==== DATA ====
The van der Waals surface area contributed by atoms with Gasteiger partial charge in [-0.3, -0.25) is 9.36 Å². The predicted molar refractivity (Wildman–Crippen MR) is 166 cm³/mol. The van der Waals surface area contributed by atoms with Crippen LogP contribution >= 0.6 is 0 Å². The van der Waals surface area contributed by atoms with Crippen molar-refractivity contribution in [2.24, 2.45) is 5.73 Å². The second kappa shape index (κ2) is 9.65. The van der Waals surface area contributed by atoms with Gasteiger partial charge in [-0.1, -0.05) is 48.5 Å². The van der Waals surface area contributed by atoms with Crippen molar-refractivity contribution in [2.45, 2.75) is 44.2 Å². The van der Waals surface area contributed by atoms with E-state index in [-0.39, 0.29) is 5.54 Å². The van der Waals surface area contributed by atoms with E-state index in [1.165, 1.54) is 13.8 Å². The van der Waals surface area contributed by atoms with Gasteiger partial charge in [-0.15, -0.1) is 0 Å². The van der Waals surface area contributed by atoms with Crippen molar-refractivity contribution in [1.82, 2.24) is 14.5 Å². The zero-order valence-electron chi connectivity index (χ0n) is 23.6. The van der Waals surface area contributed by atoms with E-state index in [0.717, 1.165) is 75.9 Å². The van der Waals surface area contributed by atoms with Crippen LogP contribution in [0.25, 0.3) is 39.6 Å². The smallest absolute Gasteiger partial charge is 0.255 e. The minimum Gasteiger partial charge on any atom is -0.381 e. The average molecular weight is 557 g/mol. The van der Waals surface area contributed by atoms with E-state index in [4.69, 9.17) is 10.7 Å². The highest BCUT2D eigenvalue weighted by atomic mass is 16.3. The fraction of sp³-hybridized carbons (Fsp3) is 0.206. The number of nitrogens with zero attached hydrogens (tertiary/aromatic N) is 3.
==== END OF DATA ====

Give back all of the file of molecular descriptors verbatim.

The van der Waals surface area contributed by atoms with Gasteiger partial charge in [-0.3, -0.25) is 9.36 Å². The predicted molar refractivity (Wildman–Crippen MR) is 166 cm³/mol. The van der Waals surface area contributed by atoms with Crippen LogP contribution >= 0.6 is 0 Å². The van der Waals surface area contributed by atoms with Crippen molar-refractivity contribution in [2.24, 2.45) is 5.73 Å². The second kappa shape index (κ2) is 9.65. The van der Waals surface area contributed by atoms with Gasteiger partial charge in [-0.1, -0.05) is 48.5 Å². The van der Waals surface area contributed by atoms with Crippen molar-refractivity contribution in [2.45, 2.75) is 44.2 Å². The van der Waals surface area contributed by atoms with E-state index in [-0.39, 0.29) is 5.54 Å². The van der Waals surface area contributed by atoms with E-state index in [1.165, 1.54) is 13.8 Å². The van der Waals surface area contributed by atoms with Gasteiger partial charge in [-0.15, -0.1) is 0 Å². The van der Waals surface area contributed by atoms with Crippen molar-refractivity contribution in [1.82, 2.24) is 14.5 Å². The zero-order valence-electron chi connectivity index (χ0n) is 23.6. The van der Waals surface area contributed by atoms with E-state index in [0.717, 1.165) is 75.9 Å². The van der Waals surface area contributed by atoms with Crippen LogP contribution in [0.25, 0.3) is 39.6 Å². The smallest absolute Gasteiger partial charge is 0.255 e. The minimum Gasteiger partial charge on any atom is -0.381 e. The average molecular weight is 557 g/mol. The van der Waals surface area contributed by atoms with E-state index in [4.69, 9.17) is 10.7 Å². The highest BCUT2D eigenvalue weighted by atomic mass is 16.3. The fraction of sp³-hybridized carbons (Fsp3) is 0.206. The number of nitrogens with zero attached hydrogens (tertiary/aromatic N) is 3.